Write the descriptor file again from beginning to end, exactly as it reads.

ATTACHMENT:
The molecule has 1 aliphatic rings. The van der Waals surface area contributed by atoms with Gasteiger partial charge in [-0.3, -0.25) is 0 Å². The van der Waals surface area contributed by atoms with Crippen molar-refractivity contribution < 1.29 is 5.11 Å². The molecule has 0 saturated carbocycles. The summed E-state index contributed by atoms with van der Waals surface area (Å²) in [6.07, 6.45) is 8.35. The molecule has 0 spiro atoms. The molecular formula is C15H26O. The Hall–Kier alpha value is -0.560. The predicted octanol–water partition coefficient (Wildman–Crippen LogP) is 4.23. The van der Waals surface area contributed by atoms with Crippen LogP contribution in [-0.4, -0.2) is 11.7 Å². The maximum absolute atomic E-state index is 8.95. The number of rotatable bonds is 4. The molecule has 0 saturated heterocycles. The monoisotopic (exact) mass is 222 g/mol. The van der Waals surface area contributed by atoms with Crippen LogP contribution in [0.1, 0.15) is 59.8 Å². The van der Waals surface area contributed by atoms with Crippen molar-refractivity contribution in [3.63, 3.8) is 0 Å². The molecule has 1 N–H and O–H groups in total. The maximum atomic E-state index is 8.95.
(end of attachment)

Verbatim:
The molecule has 1 aliphatic rings. The van der Waals surface area contributed by atoms with Gasteiger partial charge in [-0.3, -0.25) is 0 Å². The van der Waals surface area contributed by atoms with Crippen molar-refractivity contribution < 1.29 is 5.11 Å². The molecule has 0 saturated carbocycles. The summed E-state index contributed by atoms with van der Waals surface area (Å²) in [6.07, 6.45) is 8.35. The molecule has 0 spiro atoms. The molecular formula is C15H26O. The Hall–Kier alpha value is -0.560. The predicted octanol–water partition coefficient (Wildman–Crippen LogP) is 4.23. The van der Waals surface area contributed by atoms with Crippen LogP contribution in [-0.4, -0.2) is 11.7 Å². The maximum absolute atomic E-state index is 8.95. The number of rotatable bonds is 4. The molecule has 0 saturated heterocycles. The monoisotopic (exact) mass is 222 g/mol. The van der Waals surface area contributed by atoms with Crippen LogP contribution in [0.1, 0.15) is 59.8 Å². The van der Waals surface area contributed by atoms with Crippen molar-refractivity contribution in [3.63, 3.8) is 0 Å². The molecule has 1 N–H and O–H groups in total. The maximum atomic E-state index is 8.95.